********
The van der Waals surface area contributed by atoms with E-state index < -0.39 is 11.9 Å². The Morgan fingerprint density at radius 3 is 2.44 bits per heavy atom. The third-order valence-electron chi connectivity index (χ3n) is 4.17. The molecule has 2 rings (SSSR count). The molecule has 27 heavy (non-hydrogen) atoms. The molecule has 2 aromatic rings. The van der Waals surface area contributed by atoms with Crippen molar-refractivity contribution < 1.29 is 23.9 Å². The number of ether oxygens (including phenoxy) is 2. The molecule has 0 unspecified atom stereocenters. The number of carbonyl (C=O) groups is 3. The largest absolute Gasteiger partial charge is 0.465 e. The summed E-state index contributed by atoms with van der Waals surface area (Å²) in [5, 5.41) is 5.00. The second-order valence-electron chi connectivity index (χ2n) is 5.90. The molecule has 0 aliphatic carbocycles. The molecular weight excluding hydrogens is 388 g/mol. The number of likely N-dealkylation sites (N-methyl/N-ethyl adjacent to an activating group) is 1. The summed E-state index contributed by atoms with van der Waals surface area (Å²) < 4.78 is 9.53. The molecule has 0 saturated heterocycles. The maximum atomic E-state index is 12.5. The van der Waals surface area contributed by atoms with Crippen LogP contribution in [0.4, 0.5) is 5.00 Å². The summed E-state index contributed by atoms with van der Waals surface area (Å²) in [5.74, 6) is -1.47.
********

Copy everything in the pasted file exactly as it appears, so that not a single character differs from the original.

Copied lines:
The van der Waals surface area contributed by atoms with E-state index < -0.39 is 11.9 Å². The Morgan fingerprint density at radius 3 is 2.44 bits per heavy atom. The third-order valence-electron chi connectivity index (χ3n) is 4.17. The molecule has 2 rings (SSSR count). The molecule has 27 heavy (non-hydrogen) atoms. The molecule has 2 aromatic rings. The van der Waals surface area contributed by atoms with Crippen molar-refractivity contribution < 1.29 is 23.9 Å². The number of ether oxygens (including phenoxy) is 2. The molecule has 0 unspecified atom stereocenters. The number of carbonyl (C=O) groups is 3. The largest absolute Gasteiger partial charge is 0.465 e. The summed E-state index contributed by atoms with van der Waals surface area (Å²) in [5, 5.41) is 5.00. The second-order valence-electron chi connectivity index (χ2n) is 5.90. The molecule has 0 aliphatic carbocycles. The molecular weight excluding hydrogens is 388 g/mol. The number of likely N-dealkylation sites (N-methyl/N-ethyl adjacent to an activating group) is 1. The summed E-state index contributed by atoms with van der Waals surface area (Å²) < 4.78 is 9.53. The molecule has 0 saturated heterocycles. The maximum atomic E-state index is 12.5. The van der Waals surface area contributed by atoms with Crippen LogP contribution in [0.4, 0.5) is 5.00 Å². The summed E-state index contributed by atoms with van der Waals surface area (Å²) in [5.74, 6) is -1.47.